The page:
The weather was lovely, mid-80s at the hottest, on hopefully what will be our last weekend without water. All I can do at this point is trash pick up--the entire front fence is now cleaned. (I have a thing about a house's front yard being presentable. Not that it matters in this rangy property, but still. I have a thing.) Big excitement was uncovering a scorpion the size of a small lobster. Too bad you can't grill 'em.
T and Kid.02 were more creative: they made a "wind break" for the ramada out of found wood and signs. Don't know how long it will last, but repairs will be creative. And I woke up on Mother's Day to this lovely greeting off the front porch, where I drink my coffee and watch for road runners every morning...
The new electric line is now hooked up to the barn, and the well will be repaired and updated this coming week. Halle-f****in-lujah.
Fun Saturday night gallery hopping in Joshua Tree. My guy bought me a small sculpture from local metalsmith Gubby Beck at the Art Queen. Ed Rusche was showing at JTAG--fancy prices for the desert, but nice to see. At Taylor Junction we met the brave owner of another property restoration project, the John Hilton House, just a few miles east of us. Jamie's been out here working for three years already. The original owners were artists connected to the Cowboy Artists of America, whom I'm familiar with through my grandparents. But that's another desert story. Ended the evening at the ever inspiring Furstworld.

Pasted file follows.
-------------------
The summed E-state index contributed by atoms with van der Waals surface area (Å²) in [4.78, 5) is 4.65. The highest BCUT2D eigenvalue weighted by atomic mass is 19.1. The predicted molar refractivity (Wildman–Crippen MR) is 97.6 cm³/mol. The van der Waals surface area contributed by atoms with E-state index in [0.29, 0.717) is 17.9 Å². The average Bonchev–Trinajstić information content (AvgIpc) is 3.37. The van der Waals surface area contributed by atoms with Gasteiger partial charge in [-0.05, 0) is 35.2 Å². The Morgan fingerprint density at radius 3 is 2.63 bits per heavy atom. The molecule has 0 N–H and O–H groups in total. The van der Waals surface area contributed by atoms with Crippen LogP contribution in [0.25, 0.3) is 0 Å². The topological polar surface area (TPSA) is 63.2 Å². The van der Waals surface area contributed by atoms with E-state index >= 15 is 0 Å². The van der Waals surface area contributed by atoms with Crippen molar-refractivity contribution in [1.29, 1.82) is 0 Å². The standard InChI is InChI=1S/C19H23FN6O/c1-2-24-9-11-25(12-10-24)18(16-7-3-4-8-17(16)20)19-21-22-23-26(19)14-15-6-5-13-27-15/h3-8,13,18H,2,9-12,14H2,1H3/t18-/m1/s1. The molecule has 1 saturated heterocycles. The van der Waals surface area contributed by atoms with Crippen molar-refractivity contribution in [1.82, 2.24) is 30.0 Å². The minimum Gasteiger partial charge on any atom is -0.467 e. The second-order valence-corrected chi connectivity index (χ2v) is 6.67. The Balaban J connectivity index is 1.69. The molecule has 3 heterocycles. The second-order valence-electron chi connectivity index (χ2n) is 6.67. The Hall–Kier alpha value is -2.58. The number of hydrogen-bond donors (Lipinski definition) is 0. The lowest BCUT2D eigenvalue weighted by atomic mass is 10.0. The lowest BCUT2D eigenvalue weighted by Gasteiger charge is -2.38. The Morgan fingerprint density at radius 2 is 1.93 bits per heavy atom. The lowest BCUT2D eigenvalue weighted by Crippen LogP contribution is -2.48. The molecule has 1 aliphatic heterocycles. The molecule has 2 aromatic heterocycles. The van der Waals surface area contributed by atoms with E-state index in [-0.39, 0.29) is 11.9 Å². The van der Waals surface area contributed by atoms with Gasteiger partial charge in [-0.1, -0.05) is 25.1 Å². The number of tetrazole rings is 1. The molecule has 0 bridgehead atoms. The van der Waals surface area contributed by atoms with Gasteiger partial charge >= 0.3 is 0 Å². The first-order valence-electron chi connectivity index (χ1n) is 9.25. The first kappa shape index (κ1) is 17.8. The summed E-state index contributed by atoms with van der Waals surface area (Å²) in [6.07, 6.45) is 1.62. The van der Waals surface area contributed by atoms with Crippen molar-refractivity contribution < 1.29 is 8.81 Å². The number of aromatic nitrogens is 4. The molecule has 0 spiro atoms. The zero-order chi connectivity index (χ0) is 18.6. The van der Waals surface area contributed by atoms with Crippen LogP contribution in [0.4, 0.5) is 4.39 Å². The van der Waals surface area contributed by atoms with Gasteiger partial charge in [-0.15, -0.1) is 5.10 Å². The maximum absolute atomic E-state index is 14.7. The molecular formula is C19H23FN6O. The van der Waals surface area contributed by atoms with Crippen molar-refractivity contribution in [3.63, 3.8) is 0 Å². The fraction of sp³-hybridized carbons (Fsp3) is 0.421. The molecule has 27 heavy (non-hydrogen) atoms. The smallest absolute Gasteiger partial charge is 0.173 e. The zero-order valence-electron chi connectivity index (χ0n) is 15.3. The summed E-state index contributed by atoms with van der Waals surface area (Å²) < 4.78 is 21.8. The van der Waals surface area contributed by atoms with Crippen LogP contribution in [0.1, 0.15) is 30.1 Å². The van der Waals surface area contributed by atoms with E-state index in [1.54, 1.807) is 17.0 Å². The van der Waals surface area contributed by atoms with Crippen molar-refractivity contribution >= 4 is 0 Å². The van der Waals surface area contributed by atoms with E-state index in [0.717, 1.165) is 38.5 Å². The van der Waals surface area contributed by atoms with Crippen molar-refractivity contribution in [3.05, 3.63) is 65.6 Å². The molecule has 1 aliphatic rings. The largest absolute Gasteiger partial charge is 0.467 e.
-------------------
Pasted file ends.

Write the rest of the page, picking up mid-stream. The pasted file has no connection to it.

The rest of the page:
This place we bought is trashed. Literally. At best it's a junk yard, and at worst it's a dump. There's actually a hole where they dumped trash. For years. Which we found out from locals is not that unusual. It goes along with the home-dug well and the home-dug sceptic system. And the jumper cables to the electric lines. Yup. Anyway, there has probably been no trash pickup at this property, in ages.
We spent the first two weekends out there sifting through it, picking out a few great things to keep (old milk crate from the dairy days! a few useable chairs and tables! sets of china!) Then we had metal pickers who thought they had gone to heaven, and spent four days loading up truckload after truckload. Finally a bulldozer and crew has arrived to clear it all away.
Did we mention this place was cheap? That's why, and now we're paying to clean it up.
But this land deserves it. It's wild and beautiful. I mean, it will be beautiful.
And now we can finally see the barn!
Anna does most of the writing. Ted does most of the photos. But sometimes we switch. We are repairing a distressed property in 29 Palms, California, and eventually hope to run an artist residency there.